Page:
By Jessie Taylor


South Africans can now have their say on how the country will move towards ending the National State of Disaster. This comes as President Cyril Ramaphosa recently announced the further easing of COVID-19 restrictions.

South Africa’s state of disaster was first declared at the end of March 2020 – more than two full years ago. The state of disaster has allowed the government to introduce emergency regulations and restrictions to curb the spread of the COVID-19 pandemic.

In those two years, South Africa has had more than 3.7 million cases and has recorded nearly 100 000 Covid-19 related deaths.


Have your say on future regulations

As a way forward, the Department of Health has published proposed health regulations to deal with Covid-19 and other notifiable medical conditions. This would provide the framework to end the National State of Disaster. The proposed regulations have been opened for public comments to allow average citizens to have meaningful input into the decision-making process, said Health Minister Joe Phaahla.

“This is part of the government`s transition plans from the current National State of Disaster, which has been in place more than two years since it was first declared in response to the Covid-19 pandemic in March 2020, in order to have a specific legal instrument to manage the current and future pandemics,” he said.

The regulations would deal with aspects such as entry and exit to South Africa, the number of attendees and gatherings and protocols for funerals, among others. The proposed regulations, once approved, will be implemented by the National Department of Health. They will not need to be tabled before Parliament since they are subordinate legislation that has already been delegated to the Health Minister.

The proposed regulations aim to introduce control measures which include the surveillance and the control of notifiable medical conditions; public health measures at points of entry; management of human remains; and regulations relating to environmental health.

In South Africa, notifiable conditions are diseases that may risk public health. If someone is diagnosed with a notifiable condition, health authorities must be informed. Besides Covid-19, other notifiable conditions are tuberculosis, hepatitis, and measles. 

President Cyril Ramaphosa added: “Due to the changing nature of the pandemic, and due to the progress that has been made through our collective efforts, we intend to lift the National State of Disaster as soon as public comment on the health regulations published by the Minister of Health has been completed. These regulations, when finalised, will replace the State of Disaster regulations as the legal instrument that we use to manage the pandemic.”


Urging all South Africans to vaccinate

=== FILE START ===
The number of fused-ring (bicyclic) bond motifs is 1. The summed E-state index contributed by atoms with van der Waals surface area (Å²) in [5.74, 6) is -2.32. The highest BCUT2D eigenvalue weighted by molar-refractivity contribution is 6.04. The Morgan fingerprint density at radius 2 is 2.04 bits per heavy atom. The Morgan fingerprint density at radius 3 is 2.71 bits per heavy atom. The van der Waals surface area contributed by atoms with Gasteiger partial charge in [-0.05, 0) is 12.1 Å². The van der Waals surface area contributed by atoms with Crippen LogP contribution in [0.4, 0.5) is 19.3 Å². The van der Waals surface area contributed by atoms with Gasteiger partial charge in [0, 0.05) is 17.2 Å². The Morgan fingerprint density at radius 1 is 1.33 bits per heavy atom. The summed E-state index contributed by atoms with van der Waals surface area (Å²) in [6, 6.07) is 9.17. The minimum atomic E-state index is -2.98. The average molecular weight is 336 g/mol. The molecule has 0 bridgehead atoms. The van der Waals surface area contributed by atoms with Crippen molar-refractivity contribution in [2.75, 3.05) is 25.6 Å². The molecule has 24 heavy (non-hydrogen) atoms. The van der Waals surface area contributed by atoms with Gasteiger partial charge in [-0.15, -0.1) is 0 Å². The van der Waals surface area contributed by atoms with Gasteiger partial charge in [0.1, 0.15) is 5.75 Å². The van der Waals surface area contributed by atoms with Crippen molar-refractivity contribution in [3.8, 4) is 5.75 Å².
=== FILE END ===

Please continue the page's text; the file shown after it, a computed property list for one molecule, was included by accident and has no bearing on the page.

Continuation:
The government has already eased some restrictions based on low infection rates. 

South Africans are no longer required to wear masks outdoors, although it is still mandatory indoors.

In addition, indoor and outdoor venues are now permitted to take up to 50% of their capacity if there is proof of vaccination among patrons. Otherwise, only 1 000 people will be allowed indoors and 2 000 people outdoors. This regulation is expected to allow sports gatherings, conferences and music performances.

The regulations will also allow travellers to enter the country with proof of vaccination or a PCR test and no longer require every traveller to test.
The easing of restrictions comes as, after four waves of infections, fewer people are becoming severely ill and requiring hospitalisation. This is primarily due to around 60 to 80% of the population having some form of immunity to the virus, non-pharmaceutical interventions such as mask-wearing and hand washing, and the health department learning to manage the disease more effectively.

“We, therefore, enter the third year of this pandemic more hopeful than ever before. While the pandemic is not yet over, and while we remain cautious, we see many parts of our daily life returning to normal. We see our economy returning to full operation. We feel the fear and despair of the last two years lifting from our shoulders,” said President Ramaphosa.

However, the government still faces challenges in encouraging South Africans to vaccinate against COVID-19. Only around 44% of adults are fully vaccinated, and 50% have received at least one dose for all adults. In addition, the health department has already been forced to dispose of some vaccines that had reached their expiry date.

The sooner the majority of the population receives their vaccination, the sooner the government will be able to drop further COVID-19 restrictions, said Minister Phaahla.

“We want to balance on the one hand opening up society, opening up social activity, opening up business, and at the same time encouraging people to vaccinate. That’s why our approach is not going to be a reckless one in terms of opening up,” he said.

In addition, the more people who vaccinate, the less chance of new variants of the virus emerging.

“If we are able to reach that 70% of coverage of all adults and of people between 12 and 17 who are also eligible, there would be fewer variants because fewer people would be transmitting the virus,” said Minister Phaahla.

This is especially important as the country prepares for the fifth wave of infections closer to winter.



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